WARSAW, Poland — In a potentially major reinforcement of Ukraine’s air combat capability, Slovakia’s Foreign and European Affairs Minister Ratislav Káčer has announced his country is preparing to transfer Soviet-made Mikoyan MiG-29 fighter jets to the Ukrainian Air Force in coordination with the United States.

“We have not yet handed [Ukraine] the MiG-29s. But we are ready to do it. We are talking with our NATO partners about how to do it,” Káčer told local news agency Interfax Ukraine. “And … we had a very meaningful conversation with [Ukraine’s] president. My defense minister explained to [the Ukrainian] president how we can do this. And I think that, in the coming weeks, a Ukrainian delegation will come to Slovakia, and we will work together with our American friends to make this reality.”

In total, Slovakia secured 24 single-seater and twin-seater MiG-29s following Czechoslovakia’s dissolution, according to data from the country’s Defence Ministry. Of these, the 11 remaining operational fighter jets were withdrawn from service last August.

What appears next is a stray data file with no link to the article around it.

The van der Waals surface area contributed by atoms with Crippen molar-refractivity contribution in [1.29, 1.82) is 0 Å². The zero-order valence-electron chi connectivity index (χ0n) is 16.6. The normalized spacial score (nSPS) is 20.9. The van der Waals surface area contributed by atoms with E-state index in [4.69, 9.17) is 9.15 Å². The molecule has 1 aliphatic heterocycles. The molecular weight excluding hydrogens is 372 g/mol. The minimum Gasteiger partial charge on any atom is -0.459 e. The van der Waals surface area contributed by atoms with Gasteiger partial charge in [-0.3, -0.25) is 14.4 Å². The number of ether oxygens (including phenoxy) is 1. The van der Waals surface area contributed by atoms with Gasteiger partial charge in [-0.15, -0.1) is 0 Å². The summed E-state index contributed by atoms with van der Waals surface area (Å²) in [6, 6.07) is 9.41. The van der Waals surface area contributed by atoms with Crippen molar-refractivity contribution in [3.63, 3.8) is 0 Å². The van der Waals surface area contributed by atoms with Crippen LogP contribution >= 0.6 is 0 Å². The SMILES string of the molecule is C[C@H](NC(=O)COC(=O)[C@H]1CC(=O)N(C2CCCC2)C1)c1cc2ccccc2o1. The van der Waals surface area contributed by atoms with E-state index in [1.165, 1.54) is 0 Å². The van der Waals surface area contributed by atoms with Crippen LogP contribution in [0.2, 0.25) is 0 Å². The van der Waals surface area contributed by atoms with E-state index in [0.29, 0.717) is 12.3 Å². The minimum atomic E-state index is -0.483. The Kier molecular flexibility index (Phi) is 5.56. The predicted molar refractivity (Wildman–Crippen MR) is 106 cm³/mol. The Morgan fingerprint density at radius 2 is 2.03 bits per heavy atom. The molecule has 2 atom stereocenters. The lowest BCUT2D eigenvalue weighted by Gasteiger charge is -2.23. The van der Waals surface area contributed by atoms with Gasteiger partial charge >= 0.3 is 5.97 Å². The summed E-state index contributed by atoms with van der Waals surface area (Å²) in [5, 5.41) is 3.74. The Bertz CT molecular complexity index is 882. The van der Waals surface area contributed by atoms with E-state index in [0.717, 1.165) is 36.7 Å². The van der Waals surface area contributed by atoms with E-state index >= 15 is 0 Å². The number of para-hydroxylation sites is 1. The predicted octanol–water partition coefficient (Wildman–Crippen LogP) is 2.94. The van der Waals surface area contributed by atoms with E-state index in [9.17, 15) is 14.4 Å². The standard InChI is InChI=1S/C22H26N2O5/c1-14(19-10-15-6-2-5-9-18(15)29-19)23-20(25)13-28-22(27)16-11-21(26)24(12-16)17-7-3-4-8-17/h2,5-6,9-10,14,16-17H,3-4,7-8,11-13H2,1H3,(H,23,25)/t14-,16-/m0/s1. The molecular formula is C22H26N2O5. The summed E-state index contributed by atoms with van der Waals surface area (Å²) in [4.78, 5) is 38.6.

“The MiG-29s were upgraded in the years 2004-2006, including with NATO-compatible communication and navigation systems,” the Defence Ministry said in a statement. “Slovakia’s 11 remaining MiG-29s will reach the projected end of service life between 2029-2035.”

Káčer’s statement indicates Slovakia is in talks with the U.S. over the best way in which the jets could be transferred to Ukraine. This suggests Bratislava intends to avoid a similar situation to that from earlier this year when Poland unveiled plans to transfer its MiG-29s to the Ukrainian Air Force. However, the initiative was derailed after Polish and U.S. officials engaged in a public discussion over Washington’s potential role in the procurement.

Poland offered to transfer the fighters to the United States which could then handle their delivery to Ukraine, but eventually the two allies failed to reach an agreement.

The Slovak Air Force is awaiting the delivery of 14 F-16 Block 70/72 fighters that are to safeguard the country’s airspace. Deliveries are expected to begin in 2024. In the meantime, the Czech and Polish air forces are policing Slovak skies until at least Dec. 31, 2023.

Jaroslaw Adamowski is the Poland correspondent for Defense News.

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